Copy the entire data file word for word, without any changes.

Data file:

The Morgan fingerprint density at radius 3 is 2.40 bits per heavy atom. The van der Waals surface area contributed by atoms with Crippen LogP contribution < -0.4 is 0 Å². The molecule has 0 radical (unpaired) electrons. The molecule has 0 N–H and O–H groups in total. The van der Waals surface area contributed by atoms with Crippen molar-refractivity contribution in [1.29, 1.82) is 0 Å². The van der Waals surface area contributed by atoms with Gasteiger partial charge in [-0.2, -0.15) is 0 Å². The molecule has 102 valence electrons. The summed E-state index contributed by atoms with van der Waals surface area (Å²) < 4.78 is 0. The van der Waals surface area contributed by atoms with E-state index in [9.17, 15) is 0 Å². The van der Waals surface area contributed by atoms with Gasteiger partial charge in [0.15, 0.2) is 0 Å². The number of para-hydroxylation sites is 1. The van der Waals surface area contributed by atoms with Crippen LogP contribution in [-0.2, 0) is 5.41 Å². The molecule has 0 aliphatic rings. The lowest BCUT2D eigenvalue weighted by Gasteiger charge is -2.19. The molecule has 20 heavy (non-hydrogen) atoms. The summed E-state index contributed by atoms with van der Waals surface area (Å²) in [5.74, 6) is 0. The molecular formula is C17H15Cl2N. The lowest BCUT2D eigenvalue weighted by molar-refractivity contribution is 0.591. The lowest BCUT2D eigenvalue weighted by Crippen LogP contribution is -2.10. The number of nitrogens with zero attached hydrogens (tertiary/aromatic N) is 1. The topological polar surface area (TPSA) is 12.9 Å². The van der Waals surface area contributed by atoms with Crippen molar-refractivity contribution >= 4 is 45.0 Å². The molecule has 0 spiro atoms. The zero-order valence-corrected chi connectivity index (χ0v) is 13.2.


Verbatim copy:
The Morgan fingerprint density at radius 3 is 2.40 bits per heavy atom. The van der Waals surface area contributed by atoms with Crippen LogP contribution < -0.4 is 0 Å². The molecule has 0 radical (unpaired) electrons. The molecule has 0 N–H and O–H groups in total. The van der Waals surface area contributed by atoms with Crippen molar-refractivity contribution in [1.29, 1.82) is 0 Å². The van der Waals surface area contributed by atoms with Gasteiger partial charge in [-0.2, -0.15) is 0 Å². The molecule has 102 valence electrons. The summed E-state index contributed by atoms with van der Waals surface area (Å²) < 4.78 is 0. The van der Waals surface area contributed by atoms with E-state index in [9.17, 15) is 0 Å². The van der Waals surface area contributed by atoms with Gasteiger partial charge in [0.15, 0.2) is 0 Å². The number of para-hydroxylation sites is 1. The van der Waals surface area contributed by atoms with Crippen LogP contribution in [-0.2, 0) is 5.41 Å². The molecule has 0 aliphatic rings. The lowest BCUT2D eigenvalue weighted by Gasteiger charge is -2.19. The molecule has 20 heavy (non-hydrogen) atoms. The summed E-state index contributed by atoms with van der Waals surface area (Å²) in [5.74, 6) is 0. The molecular formula is C17H15Cl2N. The lowest BCUT2D eigenvalue weighted by molar-refractivity contribution is 0.591. The lowest BCUT2D eigenvalue weighted by Crippen LogP contribution is -2.10. The number of nitrogens with zero attached hydrogens (tertiary/aromatic N) is 1. The topological polar surface area (TPSA) is 12.9 Å². The van der Waals surface area contributed by atoms with Crippen molar-refractivity contribution >= 4 is 45.0 Å². The molecule has 0 spiro atoms. The zero-order valence-corrected chi connectivity index (χ0v) is 13.2.